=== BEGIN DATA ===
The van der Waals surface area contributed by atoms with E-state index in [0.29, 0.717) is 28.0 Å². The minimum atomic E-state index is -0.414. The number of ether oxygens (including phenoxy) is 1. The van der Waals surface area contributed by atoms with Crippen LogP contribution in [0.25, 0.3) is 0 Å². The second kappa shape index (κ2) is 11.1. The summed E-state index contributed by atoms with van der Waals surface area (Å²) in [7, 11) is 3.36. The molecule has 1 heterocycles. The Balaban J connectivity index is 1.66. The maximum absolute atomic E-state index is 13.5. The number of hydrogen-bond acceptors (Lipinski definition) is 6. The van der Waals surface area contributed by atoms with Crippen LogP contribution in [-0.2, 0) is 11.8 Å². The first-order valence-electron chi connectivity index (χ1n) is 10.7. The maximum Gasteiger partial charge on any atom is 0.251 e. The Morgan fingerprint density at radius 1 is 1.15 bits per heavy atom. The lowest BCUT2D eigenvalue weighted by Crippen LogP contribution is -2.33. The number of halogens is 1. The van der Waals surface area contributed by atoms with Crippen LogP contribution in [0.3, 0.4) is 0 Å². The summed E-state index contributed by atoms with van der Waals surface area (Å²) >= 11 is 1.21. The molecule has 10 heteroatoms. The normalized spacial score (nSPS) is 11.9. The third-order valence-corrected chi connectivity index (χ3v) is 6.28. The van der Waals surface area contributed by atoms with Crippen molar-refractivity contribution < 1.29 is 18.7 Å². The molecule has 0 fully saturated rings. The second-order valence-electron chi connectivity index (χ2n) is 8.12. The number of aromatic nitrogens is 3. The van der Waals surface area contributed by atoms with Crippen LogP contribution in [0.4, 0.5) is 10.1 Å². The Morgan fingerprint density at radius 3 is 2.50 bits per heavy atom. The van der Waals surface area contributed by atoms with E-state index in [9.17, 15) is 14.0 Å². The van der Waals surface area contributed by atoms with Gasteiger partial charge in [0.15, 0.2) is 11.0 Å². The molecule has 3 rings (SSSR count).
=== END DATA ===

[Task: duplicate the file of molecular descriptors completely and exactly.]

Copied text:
The van der Waals surface area contributed by atoms with E-state index in [0.29, 0.717) is 28.0 Å². The minimum atomic E-state index is -0.414. The number of ether oxygens (including phenoxy) is 1. The van der Waals surface area contributed by atoms with Crippen LogP contribution in [0.25, 0.3) is 0 Å². The second kappa shape index (κ2) is 11.1. The summed E-state index contributed by atoms with van der Waals surface area (Å²) in [7, 11) is 3.36. The molecule has 1 heterocycles. The Balaban J connectivity index is 1.66. The maximum absolute atomic E-state index is 13.5. The number of hydrogen-bond acceptors (Lipinski definition) is 6. The van der Waals surface area contributed by atoms with Crippen LogP contribution in [-0.2, 0) is 11.8 Å². The first-order valence-electron chi connectivity index (χ1n) is 10.7. The maximum Gasteiger partial charge on any atom is 0.251 e. The Morgan fingerprint density at radius 1 is 1.15 bits per heavy atom. The lowest BCUT2D eigenvalue weighted by Crippen LogP contribution is -2.33. The number of halogens is 1. The van der Waals surface area contributed by atoms with Crippen LogP contribution in [0.3, 0.4) is 0 Å². The summed E-state index contributed by atoms with van der Waals surface area (Å²) >= 11 is 1.21. The molecule has 10 heteroatoms. The normalized spacial score (nSPS) is 11.9. The third-order valence-corrected chi connectivity index (χ3v) is 6.28. The van der Waals surface area contributed by atoms with Crippen molar-refractivity contribution < 1.29 is 18.7 Å². The molecule has 0 fully saturated rings. The second-order valence-electron chi connectivity index (χ2n) is 8.12. The number of aromatic nitrogens is 3. The van der Waals surface area contributed by atoms with Crippen LogP contribution in [0.4, 0.5) is 10.1 Å². The Morgan fingerprint density at radius 3 is 2.50 bits per heavy atom. The van der Waals surface area contributed by atoms with E-state index in [9.17, 15) is 14.0 Å². The van der Waals surface area contributed by atoms with Gasteiger partial charge in [0.15, 0.2) is 11.0 Å². The molecule has 3 rings (SSSR count).